Studies have shown that the COVID-19 vaccines are safe for breastfeeding mothers and their babies. The vaccines do not affect breastmilk production. The antibodies produced by the mother's immune system after vaccination can be passed to the baby through breastmilk, providing some protection against COVID-19.17 No part of the vaccine itself, including the mRNA, can be passed to the baby through breastmilk.18,19 

Does the COVID-19 vaccine affect future fertility?

No. Receiving the COVID-19 vaccine will not affect fertility for men or women. Multiple studies have shown that COVID-19 vaccination does not affect fertility or increase the rate of miscarriage or other pregnancy complications.4,20

Yes, multiple studies have shown that COVID-19 vaccination has no impact on pregnancy rates in IVF patients.20

  1. Male V. SARS-CoV-2 infection and COVID-19 vaccination in pregnancy. Nature Reviews Immunology. 2022;22(5):277-82.
  2. Nunes MC, Madhi SA. COVID-19 vaccines in pregnancy. Trends in Molecular Medicine. 2022;28(8):662‒80.
  3. Watanabe A, Yasuhara J, Iwagami M, Miyamoto Y, Yamada Y, Suzuki Y, et al. Peripartum Outcomes Associated With COVID-19 Vaccination During Pregnancy: A Systematic Review and Meta-analysis. JAMA Pediatrics. 2022;176(11):1098-106.
  4. Prasad S, Kalafat E, Blakeway H, Townsend R, O’Brien P, Morris E, et al. Systematic review and meta-analysis of the effectiveness and perinatal outcomes of COVID-19 vaccination in pregnancy. Nature Communications. 2022;13(1):1-8.
  5. Zambrano LD, Ellington S, Strid P, Galang RR, Oduyebo T, Tong VT, et al. Update: Characteristics of Symptomatic Women of Reproductive Age with Laboratory-Confirmed SARS-CoV-2 Infection by Pregnancy Status - United States, January 22-October 3, 2020. MMWR Morb Mortal Wkly Rep. 2020;69(44):1641-7.
  6. Allotey J, Stallings E, Bonet M, Yap M, Chatterjee S, Kew T, et al. Clinical manifestations, risk factors, and maternal and perinatal outcomes of coronavirus disease 2019 in pregnancy: living systematic review and meta-analysis. BMJ. 2020;370; m3320.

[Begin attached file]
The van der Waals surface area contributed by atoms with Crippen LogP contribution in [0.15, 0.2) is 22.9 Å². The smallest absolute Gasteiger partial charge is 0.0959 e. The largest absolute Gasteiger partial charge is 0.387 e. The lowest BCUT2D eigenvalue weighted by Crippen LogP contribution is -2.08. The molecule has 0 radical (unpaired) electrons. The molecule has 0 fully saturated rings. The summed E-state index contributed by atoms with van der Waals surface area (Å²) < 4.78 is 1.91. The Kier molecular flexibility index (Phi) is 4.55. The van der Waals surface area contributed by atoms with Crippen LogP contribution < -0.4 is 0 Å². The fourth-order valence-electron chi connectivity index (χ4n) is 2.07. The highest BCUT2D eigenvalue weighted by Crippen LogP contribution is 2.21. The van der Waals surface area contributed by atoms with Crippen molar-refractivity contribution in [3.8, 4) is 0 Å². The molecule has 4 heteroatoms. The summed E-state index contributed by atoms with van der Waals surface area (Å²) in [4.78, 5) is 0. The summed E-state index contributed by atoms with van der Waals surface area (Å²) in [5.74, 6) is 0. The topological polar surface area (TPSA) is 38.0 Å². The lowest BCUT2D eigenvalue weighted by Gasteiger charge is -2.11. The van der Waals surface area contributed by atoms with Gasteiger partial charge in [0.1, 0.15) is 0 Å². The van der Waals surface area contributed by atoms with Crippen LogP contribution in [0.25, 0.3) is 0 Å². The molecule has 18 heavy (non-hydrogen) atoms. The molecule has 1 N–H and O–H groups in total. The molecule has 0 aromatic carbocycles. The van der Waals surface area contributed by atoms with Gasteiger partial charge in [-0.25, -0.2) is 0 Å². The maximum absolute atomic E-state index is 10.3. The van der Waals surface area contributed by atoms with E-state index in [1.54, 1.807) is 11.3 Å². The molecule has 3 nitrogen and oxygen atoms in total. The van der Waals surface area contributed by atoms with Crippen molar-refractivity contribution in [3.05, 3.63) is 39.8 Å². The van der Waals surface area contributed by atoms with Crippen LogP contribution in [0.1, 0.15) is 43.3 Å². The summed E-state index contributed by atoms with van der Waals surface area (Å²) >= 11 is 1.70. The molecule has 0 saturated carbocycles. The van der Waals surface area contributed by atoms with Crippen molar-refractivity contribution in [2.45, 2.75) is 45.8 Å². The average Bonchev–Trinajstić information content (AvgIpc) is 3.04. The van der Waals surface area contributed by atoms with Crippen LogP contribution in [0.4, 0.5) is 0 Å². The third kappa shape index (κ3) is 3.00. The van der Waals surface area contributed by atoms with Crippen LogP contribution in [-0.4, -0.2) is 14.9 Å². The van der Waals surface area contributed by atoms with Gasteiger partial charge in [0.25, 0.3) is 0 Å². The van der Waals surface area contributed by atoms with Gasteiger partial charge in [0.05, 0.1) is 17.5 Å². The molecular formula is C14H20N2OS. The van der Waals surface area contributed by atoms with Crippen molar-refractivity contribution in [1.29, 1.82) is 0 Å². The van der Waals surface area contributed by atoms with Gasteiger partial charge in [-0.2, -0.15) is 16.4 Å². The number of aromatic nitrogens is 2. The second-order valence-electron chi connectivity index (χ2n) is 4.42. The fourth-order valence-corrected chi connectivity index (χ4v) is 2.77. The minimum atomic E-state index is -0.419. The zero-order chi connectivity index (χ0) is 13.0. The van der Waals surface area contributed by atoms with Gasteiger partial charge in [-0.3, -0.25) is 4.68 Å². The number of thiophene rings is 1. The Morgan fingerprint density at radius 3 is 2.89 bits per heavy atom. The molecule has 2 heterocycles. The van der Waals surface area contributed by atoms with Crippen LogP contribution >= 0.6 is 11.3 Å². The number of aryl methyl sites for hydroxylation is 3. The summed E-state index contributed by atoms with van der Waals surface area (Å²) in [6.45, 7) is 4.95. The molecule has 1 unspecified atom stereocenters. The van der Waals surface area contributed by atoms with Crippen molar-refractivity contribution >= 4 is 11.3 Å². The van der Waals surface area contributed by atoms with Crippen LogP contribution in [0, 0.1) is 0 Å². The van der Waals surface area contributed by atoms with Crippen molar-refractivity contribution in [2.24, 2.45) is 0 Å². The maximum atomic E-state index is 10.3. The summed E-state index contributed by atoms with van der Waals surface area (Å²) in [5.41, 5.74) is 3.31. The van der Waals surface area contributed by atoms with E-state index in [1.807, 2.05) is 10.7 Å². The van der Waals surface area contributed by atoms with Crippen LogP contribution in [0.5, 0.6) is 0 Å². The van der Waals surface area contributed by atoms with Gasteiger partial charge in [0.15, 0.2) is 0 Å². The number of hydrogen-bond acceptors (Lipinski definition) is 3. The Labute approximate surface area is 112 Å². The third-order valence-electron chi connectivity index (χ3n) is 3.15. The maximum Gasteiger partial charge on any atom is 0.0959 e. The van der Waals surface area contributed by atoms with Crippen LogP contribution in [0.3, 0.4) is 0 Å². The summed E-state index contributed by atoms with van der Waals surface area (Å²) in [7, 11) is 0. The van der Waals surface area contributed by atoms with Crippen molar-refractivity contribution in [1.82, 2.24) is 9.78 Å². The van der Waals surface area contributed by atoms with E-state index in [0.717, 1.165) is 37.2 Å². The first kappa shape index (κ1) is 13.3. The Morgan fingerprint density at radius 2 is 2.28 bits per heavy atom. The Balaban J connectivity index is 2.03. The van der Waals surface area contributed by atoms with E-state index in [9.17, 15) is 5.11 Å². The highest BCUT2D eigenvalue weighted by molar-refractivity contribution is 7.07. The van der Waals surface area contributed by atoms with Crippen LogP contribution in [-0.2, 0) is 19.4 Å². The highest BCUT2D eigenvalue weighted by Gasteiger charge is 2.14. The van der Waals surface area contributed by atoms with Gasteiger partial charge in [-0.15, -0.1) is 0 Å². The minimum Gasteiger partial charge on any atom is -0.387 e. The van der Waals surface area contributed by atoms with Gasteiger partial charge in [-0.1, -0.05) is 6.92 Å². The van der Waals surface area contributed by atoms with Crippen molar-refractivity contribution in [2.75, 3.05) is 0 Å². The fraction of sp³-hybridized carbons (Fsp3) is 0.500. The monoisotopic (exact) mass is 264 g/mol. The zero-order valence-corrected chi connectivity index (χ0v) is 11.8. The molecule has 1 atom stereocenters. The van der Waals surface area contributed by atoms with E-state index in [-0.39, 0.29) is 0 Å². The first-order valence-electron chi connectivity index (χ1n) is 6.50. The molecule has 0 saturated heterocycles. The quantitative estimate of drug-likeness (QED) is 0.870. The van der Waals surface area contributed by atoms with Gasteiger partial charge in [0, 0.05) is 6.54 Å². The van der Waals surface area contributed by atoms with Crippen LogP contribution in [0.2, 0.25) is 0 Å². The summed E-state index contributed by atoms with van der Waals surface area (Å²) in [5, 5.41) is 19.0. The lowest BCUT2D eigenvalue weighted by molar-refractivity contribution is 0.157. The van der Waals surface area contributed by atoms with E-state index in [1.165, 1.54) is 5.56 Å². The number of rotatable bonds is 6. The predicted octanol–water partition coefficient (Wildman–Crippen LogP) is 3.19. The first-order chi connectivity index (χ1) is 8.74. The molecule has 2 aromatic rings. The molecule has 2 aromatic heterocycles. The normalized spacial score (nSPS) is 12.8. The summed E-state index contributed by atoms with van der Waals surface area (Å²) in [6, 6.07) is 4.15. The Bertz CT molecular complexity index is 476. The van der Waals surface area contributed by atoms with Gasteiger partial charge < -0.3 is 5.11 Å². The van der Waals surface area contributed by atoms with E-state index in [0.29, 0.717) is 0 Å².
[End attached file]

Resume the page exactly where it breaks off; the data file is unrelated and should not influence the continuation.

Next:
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  8. Australian Government Department of Health and Aged Care. COVID-19 vaccination – Shared decision making guide for women who are pregnant, breastfeeding or planning pregnancy 2021 [updated 2022 Dec 6 cited 2022 Feb 8]. Available from: .
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  11. Villar J, Conti CPS, Gunier RB, Ariff S, Craik R, Cavoretto PI, et al. Pregnancy outcomes and vaccine effectiveness during the period of omicron as the variant of concern, INTERCOVID-2022: a multinational, observational study. The Lancet. 2023.
  12. Halasa NB, Olson SM, Staat MA, Newhams MM, Price AM, Boom JA, et al. Effectiveness of maternal vaccination with mRNA COVID-19 vaccine during pregnancy against COVID-19–associated hospitalization in infants aged< 6 months—17 states, July 2021–January 2022. Morbidity and Mortality Weekly Report. 2022;71(7):264.
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  14. Hui L, Marzan MB, Rolnik DL, Potenza S, Pritchard N, Said JM, et al. Reductions in stillbirths and preterm birth in COVID-19–vaccinated women: a multicenter cohort study of vaccination uptake and perinatal outcomes. American Journal of Obstetrics and Gynecology.  2023 May;228(5):585.e1-585.e16..
  15. Zhang D, Huang T, Chen Z, Zhang L, Gao Q, Liu G, et al. Systematic review and meta-analysis of neonatal outcomes of COVID-19 vaccination in pregnancy. Pediatr Res. 2023:1-9.